John Campbell on the art of unravelling stories without unravelling yourself
By Alex Bygrave, Communications Advisor
25 August 2022
It takes a special kind of person to show up and hold space for others day after day. It takes practice and patience to master the art of listening. To understand what is being said, and often more importantly to what is not being said. Just like our membership of GPs and rural hospital doctors, John Campbell is an expert listener, so we invited him to speak at GP22: the Conference for General Practice.
For over three decades he has been the person that people to turn to with their stories of joy and of grief. John’s talent for connecting with people was demonstrated beautifully as he addressed the 500 plus GPs and rural hospital doctors in the room. His insights struck a chord, and as he shared his experiences, some remarkable parallels between his journalistic world and general practice became clear.
"'For me, I ask myself, did I tell their story? Did I shine light into a dark corner and give someone a voice that they did not previously hold. If I can say yes to that, then I feel like I have purpose.”
It feels unbalanced to talk about the joy that comes with being able to do good, without also touching on the burden and the weight this carries. John mentioned at times wanting to be someone other than himself. In that brief moment before someone would approach him in public and start spilling their story and often their tears, how he would question whether or not he had it in him to stop and to listen.
“There is an art to surviving the weight of what you see and know. And there is a toll that surviving can take. There is a requirement to still do your job, in moments where you are sharing someone’s grief, their sadness, their tragedy. The next patient is nearly always waiting.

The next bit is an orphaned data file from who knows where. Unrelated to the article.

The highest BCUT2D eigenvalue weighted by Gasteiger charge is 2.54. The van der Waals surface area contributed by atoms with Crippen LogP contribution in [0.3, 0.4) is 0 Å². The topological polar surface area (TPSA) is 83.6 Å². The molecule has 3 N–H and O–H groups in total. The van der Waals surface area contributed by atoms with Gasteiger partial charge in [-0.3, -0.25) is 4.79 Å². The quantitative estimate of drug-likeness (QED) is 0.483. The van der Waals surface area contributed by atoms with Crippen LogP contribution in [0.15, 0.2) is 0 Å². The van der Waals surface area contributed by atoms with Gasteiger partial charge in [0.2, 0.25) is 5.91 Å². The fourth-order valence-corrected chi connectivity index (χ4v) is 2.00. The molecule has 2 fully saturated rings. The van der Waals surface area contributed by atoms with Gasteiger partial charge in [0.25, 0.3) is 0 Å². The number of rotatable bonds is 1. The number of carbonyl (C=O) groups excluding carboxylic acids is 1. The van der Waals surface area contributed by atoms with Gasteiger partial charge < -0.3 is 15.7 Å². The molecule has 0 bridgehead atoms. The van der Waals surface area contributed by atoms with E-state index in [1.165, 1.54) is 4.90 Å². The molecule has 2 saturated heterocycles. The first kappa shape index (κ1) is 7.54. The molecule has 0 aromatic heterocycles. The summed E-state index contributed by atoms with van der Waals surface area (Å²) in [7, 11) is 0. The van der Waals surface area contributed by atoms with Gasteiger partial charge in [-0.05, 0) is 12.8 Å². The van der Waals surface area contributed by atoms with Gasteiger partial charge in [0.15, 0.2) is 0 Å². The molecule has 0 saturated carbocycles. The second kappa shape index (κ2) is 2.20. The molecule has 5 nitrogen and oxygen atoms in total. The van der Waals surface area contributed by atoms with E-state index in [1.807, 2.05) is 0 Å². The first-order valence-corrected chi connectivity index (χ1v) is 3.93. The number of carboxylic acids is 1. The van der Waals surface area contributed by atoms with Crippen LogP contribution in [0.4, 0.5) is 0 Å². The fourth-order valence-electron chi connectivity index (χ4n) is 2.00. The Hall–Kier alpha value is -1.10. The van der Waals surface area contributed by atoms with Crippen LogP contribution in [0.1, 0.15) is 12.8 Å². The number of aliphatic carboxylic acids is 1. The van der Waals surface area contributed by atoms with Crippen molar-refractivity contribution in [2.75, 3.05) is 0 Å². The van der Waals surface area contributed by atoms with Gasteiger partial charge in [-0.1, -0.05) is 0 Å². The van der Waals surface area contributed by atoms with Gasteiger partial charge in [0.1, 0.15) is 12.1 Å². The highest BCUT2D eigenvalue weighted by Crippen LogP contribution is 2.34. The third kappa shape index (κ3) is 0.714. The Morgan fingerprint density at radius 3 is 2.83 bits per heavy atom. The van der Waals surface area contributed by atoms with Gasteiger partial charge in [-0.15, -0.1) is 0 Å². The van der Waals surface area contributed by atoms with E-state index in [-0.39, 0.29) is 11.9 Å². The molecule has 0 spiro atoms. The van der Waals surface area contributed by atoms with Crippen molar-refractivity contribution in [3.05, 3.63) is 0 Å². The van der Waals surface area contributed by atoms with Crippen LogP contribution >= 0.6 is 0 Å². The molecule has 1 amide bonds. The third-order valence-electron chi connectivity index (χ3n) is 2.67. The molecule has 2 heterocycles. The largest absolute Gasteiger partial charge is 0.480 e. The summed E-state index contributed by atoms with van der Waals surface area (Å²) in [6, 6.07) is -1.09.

"How do you do that without becoming so thick skinned that no feeling can get in. How do we do that without becoming unspeakably sad?
You find an island to swim towards.”
John wasn’t talking about a week in Fiji, sipping cocktails and reading on the beach. This was a much humbler island than that. For years, John’s island was the Saturday morning rugby. Watching his young son and his teammates let loose on a muddy field.
“It was the absurdity of the kid’s rugby, the more ridiculous the better. The villainy of the ref, when they are a parent of a player on the other team. All the parents and grandparents, lined up on the side-lines, getting lost in something precious. Lost in something that is not just about the kids, but about something other than the weight of the week. And at the end of it all, we could face the world with hope and possibility.”
Forgive yourself for not being able to show up for everything but commit yourself to showing up for this one thing. Change the subject and dive deep into something other than your work. Pick something that fills your cup and gives you life. A pancake breakfast on Sundays. A weeknight movie.
Find your island. Look over the waves. Swim towards it.
When the floor opened for questions, John was asked about dealing with fake news. Over the last year, the spread of COVID-19 misinformation has created a new challenge for healthcare providers. Doctors around New Zealand have stepped up to debunk the myths that have gone viral on social media, and to soothe the anxieties that these have caused in the community. John shared that combatting fake news continues to be one of the biggest challenges in public broadcasting and is a battle we should be ready to meet head on.
“We shouldn’t allow people to believe lies unchallenged. We can’t just leave them to it. If we limit ourselves and look down our nose at people that we don’t agree with, then we leave them to the predations of the people who don’t roll their eyes at them.
"Fake news exists because of a failure of connection. We need to focus on being more reflective and have more accurate representation. For people to engage with us they need to see themselves.”
The spread of misleading information about COVID-19 has dominated the social media and digital space. John spoke about the importance of using these channels to deliver the right information to people in a way that they will understand it. To which Dr Vanisi Prescott then asked, “Will you be in a TikTok with me?” (His answer was yes, and you can see it here.)
At a first glance, a life dedicated to public broadcasting and one to primary care might seem worlds apart. But up close, the weight of the work is not entirely different. John understands the mahi, and he understands the toll that it takes. He is driven by a desire to do good by people. To shine a light in the dark, to connect with people, and to make people feel seen. And for the room full of doctors in front of him at GP22, he did just that.